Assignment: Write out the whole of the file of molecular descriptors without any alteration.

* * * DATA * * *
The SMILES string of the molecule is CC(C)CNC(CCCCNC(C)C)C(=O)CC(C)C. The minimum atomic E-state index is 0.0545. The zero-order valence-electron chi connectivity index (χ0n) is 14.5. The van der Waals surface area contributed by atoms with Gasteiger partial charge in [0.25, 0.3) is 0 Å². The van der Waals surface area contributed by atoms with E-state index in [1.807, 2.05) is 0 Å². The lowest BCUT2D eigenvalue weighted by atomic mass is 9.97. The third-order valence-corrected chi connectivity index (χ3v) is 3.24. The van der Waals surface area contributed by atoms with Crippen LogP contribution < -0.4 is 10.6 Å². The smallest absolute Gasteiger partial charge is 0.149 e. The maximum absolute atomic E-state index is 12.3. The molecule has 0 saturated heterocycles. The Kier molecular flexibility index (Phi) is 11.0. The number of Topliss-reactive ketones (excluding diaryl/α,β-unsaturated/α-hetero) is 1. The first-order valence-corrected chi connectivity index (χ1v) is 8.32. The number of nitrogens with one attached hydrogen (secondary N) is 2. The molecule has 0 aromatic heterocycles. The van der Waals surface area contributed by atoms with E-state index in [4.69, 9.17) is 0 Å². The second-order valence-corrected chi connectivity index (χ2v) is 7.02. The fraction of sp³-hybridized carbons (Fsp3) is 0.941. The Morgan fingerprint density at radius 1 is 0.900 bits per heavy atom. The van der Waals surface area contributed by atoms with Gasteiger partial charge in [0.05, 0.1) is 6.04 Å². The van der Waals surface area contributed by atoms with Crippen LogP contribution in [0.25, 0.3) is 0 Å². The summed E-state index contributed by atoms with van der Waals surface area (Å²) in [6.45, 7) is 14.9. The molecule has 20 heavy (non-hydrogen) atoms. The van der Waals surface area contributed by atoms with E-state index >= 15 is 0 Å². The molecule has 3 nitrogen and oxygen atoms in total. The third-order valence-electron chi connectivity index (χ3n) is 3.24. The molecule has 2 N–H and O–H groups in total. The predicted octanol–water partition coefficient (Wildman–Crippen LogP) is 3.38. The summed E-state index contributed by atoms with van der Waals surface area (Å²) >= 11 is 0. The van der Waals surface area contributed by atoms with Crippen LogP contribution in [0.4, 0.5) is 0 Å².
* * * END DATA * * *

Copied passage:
The SMILES string of the molecule is CC(C)CNC(CCCCNC(C)C)C(=O)CC(C)C. The minimum atomic E-state index is 0.0545. The zero-order valence-electron chi connectivity index (χ0n) is 14.5. The van der Waals surface area contributed by atoms with Gasteiger partial charge in [0.25, 0.3) is 0 Å². The van der Waals surface area contributed by atoms with E-state index in [1.807, 2.05) is 0 Å². The lowest BCUT2D eigenvalue weighted by atomic mass is 9.97. The third-order valence-corrected chi connectivity index (χ3v) is 3.24. The van der Waals surface area contributed by atoms with Crippen LogP contribution < -0.4 is 10.6 Å². The smallest absolute Gasteiger partial charge is 0.149 e. The maximum absolute atomic E-state index is 12.3. The molecule has 0 saturated heterocycles. The Kier molecular flexibility index (Phi) is 11.0. The number of Topliss-reactive ketones (excluding diaryl/α,β-unsaturated/α-hetero) is 1. The first-order valence-corrected chi connectivity index (χ1v) is 8.32. The number of nitrogens with one attached hydrogen (secondary N) is 2. The molecule has 0 aromatic heterocycles. The van der Waals surface area contributed by atoms with E-state index in [4.69, 9.17) is 0 Å². The second-order valence-corrected chi connectivity index (χ2v) is 7.02. The fraction of sp³-hybridized carbons (Fsp3) is 0.941. The Morgan fingerprint density at radius 1 is 0.900 bits per heavy atom. The van der Waals surface area contributed by atoms with Gasteiger partial charge in [0.05, 0.1) is 6.04 Å². The van der Waals surface area contributed by atoms with Crippen LogP contribution in [0.25, 0.3) is 0 Å². The summed E-state index contributed by atoms with van der Waals surface area (Å²) in [6.45, 7) is 14.9. The molecule has 20 heavy (non-hydrogen) atoms. The van der Waals surface area contributed by atoms with E-state index >= 15 is 0 Å². The molecule has 3 nitrogen and oxygen atoms in total. The third-order valence-electron chi connectivity index (χ3n) is 3.24. The molecule has 2 N–H and O–H groups in total. The predicted octanol–water partition coefficient (Wildman–Crippen LogP) is 3.38. The summed E-state index contributed by atoms with van der Waals surface area (Å²) >= 11 is 0. The van der Waals surface area contributed by atoms with Crippen LogP contribution in [0.4, 0.5) is 0 Å².